COVID -19 accelerated online shopping trends, which has resulted in consumers now having higher expectations from retailers today than they did less than a year ago.
For example, U.S. retail e-commerce sales totaled $199.4 billion in Q3 2020, and because of this, retailers can’t risk a bad shopping experience. In fact, more than half of consumers agreed that a bad online shopping experience would destroy their trust in the brand. According to a new global research report commissioned by SOTI, From Bricks to Clicks: State of Mobility in Retail 2021 Report, in order for retailers to stay competitive in the new normal and excel, there needs to be a more efficient and seamless return process, delivery times need to be faster, and there needs to be better protection of personal and payment data.
A Quarter of North American Consumers Believe the Pandemic Will Harm Retailers that Don’t Master the Delivery Experience
Nearly a third (29.5%) of consumers in North America said they shopped with brands that could deliver goods the fastest. The U.S. is even more adamant about this point, with 45% stating that if delivery or pick-up of an item is more than two days, they will look elsewhere. In fact, half expect to be able to order online and pick-up in-store on the same day.
Consumers also want transparency and trackability. One-third stated that they want to know where their order is from the moment they purchase, to the minute the package is delivered to their doorstep.
“Speed and transparency are just as critical as user interface and inventory,” says Ryan Webber, SVP of Enterprise Mobility, SOTI. “This requires significant backend infrastructure and mobile tracking to create a seamless consumer experience. Our advice to retailers is to pay closer attention to their consumer experience and how they can track and receive the item they purchase, as it is just as important as the item itself. If the past year has taught us anything, it is that having a mobile strategy is business-critical.”
Return Experience Is Almost as Important as the Buying Experience
Retailers don’t just have to worry about creating an experience that allows consumers to purchase items more easily, they have to make the whole process from search, purchase and return, just as easy and fast. While this might have a been a lower priority a few years ago, it needs to be a top priority today.
Zac Rogers Ph.D., an assistant professor of supply chain management at Colorado State University Colorado State University, agrees that other valuable takeaways have surfaced as a consequence of holiday shopping during the Pandemic.
“When Amazon talks, all others listen,” he observes in an interview with SCMR. “Omnichannel distribution seemed like a radical idea two years ago, and now everyone is onboard with it. Consumer buying behavior patterns have been shaped by the epidemic, but we don’t see any of these reverse logistics strategies changing.”
Consumers Expect Retailers to Keep their Information Safe and Secure
It is imperative for retailers to invest in systems and processes that keep consumer data safe and secure. According to the report, almost half of North American consumers (47%) have abandoned an online purchase because they did not trust the site with their payment information. Additionally, less than half (45%) of consumers feel that their personal and payment data is secure when making an online purchase.
When looking at large versus small retailers, large retailers have gained more consumer trust when it comes to data security. Nearly 57% said they trust large and well-known online retailers to keep personal and payment data secure, while 47% indicated they are nervous about small retailers keeping their data secure.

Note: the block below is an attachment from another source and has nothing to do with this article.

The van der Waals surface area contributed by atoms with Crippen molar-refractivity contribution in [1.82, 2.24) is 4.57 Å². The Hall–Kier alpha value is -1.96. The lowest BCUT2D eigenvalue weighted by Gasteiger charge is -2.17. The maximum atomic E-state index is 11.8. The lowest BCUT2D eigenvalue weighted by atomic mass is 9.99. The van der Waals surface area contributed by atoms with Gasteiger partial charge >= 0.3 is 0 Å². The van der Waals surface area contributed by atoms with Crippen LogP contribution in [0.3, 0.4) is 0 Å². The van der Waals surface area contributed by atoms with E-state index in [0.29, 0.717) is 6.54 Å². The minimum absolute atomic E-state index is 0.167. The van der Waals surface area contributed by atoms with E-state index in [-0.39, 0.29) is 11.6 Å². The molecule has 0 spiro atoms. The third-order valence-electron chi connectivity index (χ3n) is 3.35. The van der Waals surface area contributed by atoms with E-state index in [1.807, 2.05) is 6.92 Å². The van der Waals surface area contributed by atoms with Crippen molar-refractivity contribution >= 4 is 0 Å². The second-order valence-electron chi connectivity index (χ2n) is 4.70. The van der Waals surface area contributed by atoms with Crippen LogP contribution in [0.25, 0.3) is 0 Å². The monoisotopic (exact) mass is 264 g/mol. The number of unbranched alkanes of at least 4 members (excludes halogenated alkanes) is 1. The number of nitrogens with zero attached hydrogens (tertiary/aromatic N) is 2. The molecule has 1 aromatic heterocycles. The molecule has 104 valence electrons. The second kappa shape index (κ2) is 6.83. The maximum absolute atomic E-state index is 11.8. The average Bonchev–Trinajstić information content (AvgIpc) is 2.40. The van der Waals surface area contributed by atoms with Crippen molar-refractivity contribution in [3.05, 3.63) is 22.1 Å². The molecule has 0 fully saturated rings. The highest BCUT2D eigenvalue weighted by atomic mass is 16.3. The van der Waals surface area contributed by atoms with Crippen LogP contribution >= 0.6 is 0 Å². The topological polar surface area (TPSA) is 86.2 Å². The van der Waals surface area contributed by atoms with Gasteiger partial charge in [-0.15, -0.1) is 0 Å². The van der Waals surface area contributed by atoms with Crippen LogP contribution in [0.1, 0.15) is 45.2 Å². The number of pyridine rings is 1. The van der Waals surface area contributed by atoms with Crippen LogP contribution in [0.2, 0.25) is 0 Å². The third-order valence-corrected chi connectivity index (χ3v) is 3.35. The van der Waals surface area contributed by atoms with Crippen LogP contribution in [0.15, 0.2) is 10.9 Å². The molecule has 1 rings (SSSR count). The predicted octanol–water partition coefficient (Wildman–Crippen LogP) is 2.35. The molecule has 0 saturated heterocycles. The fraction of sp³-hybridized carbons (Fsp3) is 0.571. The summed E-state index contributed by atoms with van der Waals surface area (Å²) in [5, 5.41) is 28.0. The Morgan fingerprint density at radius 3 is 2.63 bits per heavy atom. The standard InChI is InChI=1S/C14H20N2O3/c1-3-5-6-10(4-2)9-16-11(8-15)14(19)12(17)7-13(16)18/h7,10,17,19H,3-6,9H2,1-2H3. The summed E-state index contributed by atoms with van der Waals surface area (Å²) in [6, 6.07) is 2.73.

“Data security is a differentiator for consumers and impacts their shopping choices,” says Webber. “Nearly half of consumers worry about their privacy – proving it remains critical for retailers to invest in solutions that protect vulnerable endpoints against malware designed to steal sensitive data during an influx of online activity.”
Three Things Retailers Can Do Now to Improve Consumer Loyalty and Trust
• If the retail sector wants to move to a multichannel, always-connected consumer experience, it needs to tackle trust. Retailers are faced with the challenge of not only digitally transforming at speed, but they also need to reshape their security and trust strategies for consumers to feel secure.
o In the U.S, a recent study found that 89% of customers would switch brands if a company lost their personal data.
• One of the most intimate relationships most consumers have is with their smartphone. Retailers can tap into this relationship by integrating business-critical mobility strategies that bridges mobile technology to enhance the consumer experience and complete transactions on-site.
o In fact, almost a third (31%) of consumers said they would like sales associates to use mobile devices that allow them to purchase items on the sales floor instead of at the cash register and nearly a quarter (24%) said handheld or cart-mounted devices to check inventory availability and pricing would provide a better in-store experience.
• Before the pandemic, U.S. investment in in-store tech increased by almost 60% year-on-year (YoY) to over $3.7 billion.
o According to SOTI’s survey, 16% of Americans said they would spend more in brick and mortar stores that used tech to improve the customer experience. Across all markets, the average is 12%. Last year, this was at 22.4%.
About the Author
Patrick Burnson, Executive Editor
Mr. Burnson is a widely-published writer and editor specializing in international trade, global logistics, and supply chain management. He is based in San Francisco, where he provides a Pacific Rim perspective on industry trends and forecasts. He may be reached at his downtown office: [email protected]